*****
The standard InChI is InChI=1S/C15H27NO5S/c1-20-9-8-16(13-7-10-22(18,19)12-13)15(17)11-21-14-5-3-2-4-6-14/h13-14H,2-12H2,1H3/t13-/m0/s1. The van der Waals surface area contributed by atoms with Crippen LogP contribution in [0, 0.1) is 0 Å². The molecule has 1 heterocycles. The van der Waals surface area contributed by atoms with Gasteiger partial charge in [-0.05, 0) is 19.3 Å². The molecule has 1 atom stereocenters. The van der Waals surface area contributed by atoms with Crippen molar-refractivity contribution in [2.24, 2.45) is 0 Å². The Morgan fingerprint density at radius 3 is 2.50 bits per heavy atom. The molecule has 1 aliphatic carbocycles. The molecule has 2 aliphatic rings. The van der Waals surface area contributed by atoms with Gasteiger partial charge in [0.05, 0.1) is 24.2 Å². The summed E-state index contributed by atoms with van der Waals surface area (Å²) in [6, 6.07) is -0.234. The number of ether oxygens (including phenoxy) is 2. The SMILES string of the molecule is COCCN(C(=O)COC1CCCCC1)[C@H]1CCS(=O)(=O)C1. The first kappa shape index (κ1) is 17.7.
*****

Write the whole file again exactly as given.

The standard InChI is InChI=1S/C15H27NO5S/c1-20-9-8-16(13-7-10-22(18,19)12-13)15(17)11-21-14-5-3-2-4-6-14/h13-14H,2-12H2,1H3/t13-/m0/s1. The van der Waals surface area contributed by atoms with Crippen LogP contribution in [0, 0.1) is 0 Å². The molecule has 1 heterocycles. The van der Waals surface area contributed by atoms with Gasteiger partial charge in [-0.05, 0) is 19.3 Å². The molecule has 1 atom stereocenters. The van der Waals surface area contributed by atoms with Crippen molar-refractivity contribution in [2.24, 2.45) is 0 Å². The Morgan fingerprint density at radius 3 is 2.50 bits per heavy atom. The molecule has 1 aliphatic carbocycles. The molecule has 2 aliphatic rings. The van der Waals surface area contributed by atoms with Gasteiger partial charge in [0.05, 0.1) is 24.2 Å². The summed E-state index contributed by atoms with van der Waals surface area (Å²) in [6, 6.07) is -0.234. The number of ether oxygens (including phenoxy) is 2. The SMILES string of the molecule is COCCN(C(=O)COC1CCCCC1)[C@H]1CCS(=O)(=O)C1. The first kappa shape index (κ1) is 17.7.